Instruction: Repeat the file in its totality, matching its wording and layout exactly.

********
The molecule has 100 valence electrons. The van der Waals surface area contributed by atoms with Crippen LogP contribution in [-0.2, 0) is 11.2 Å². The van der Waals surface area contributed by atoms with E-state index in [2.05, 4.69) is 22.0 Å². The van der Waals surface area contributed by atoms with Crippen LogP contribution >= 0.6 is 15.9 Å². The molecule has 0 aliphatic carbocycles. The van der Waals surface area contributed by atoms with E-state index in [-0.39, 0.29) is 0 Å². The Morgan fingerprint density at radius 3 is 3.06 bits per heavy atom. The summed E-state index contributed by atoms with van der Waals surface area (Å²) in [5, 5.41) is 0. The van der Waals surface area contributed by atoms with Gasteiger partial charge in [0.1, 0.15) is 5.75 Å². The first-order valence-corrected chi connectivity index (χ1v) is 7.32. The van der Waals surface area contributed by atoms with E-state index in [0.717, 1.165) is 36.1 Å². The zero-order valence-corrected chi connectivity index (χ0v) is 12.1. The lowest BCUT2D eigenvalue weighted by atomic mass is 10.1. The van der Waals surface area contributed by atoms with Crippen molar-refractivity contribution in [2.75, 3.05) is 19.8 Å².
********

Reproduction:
The molecule has 100 valence electrons. The van der Waals surface area contributed by atoms with Crippen LogP contribution in [-0.2, 0) is 11.2 Å². The van der Waals surface area contributed by atoms with E-state index in [2.05, 4.69) is 22.0 Å². The van der Waals surface area contributed by atoms with Crippen LogP contribution >= 0.6 is 15.9 Å². The molecule has 0 aliphatic carbocycles. The van der Waals surface area contributed by atoms with E-state index in [-0.39, 0.29) is 0 Å². The Morgan fingerprint density at radius 3 is 3.06 bits per heavy atom. The summed E-state index contributed by atoms with van der Waals surface area (Å²) in [5, 5.41) is 0. The van der Waals surface area contributed by atoms with Gasteiger partial charge in [0.1, 0.15) is 5.75 Å². The first-order valence-corrected chi connectivity index (χ1v) is 7.32. The van der Waals surface area contributed by atoms with E-state index in [0.717, 1.165) is 36.1 Å². The zero-order valence-corrected chi connectivity index (χ0v) is 12.1. The lowest BCUT2D eigenvalue weighted by atomic mass is 10.1. The van der Waals surface area contributed by atoms with Crippen molar-refractivity contribution in [2.75, 3.05) is 19.8 Å².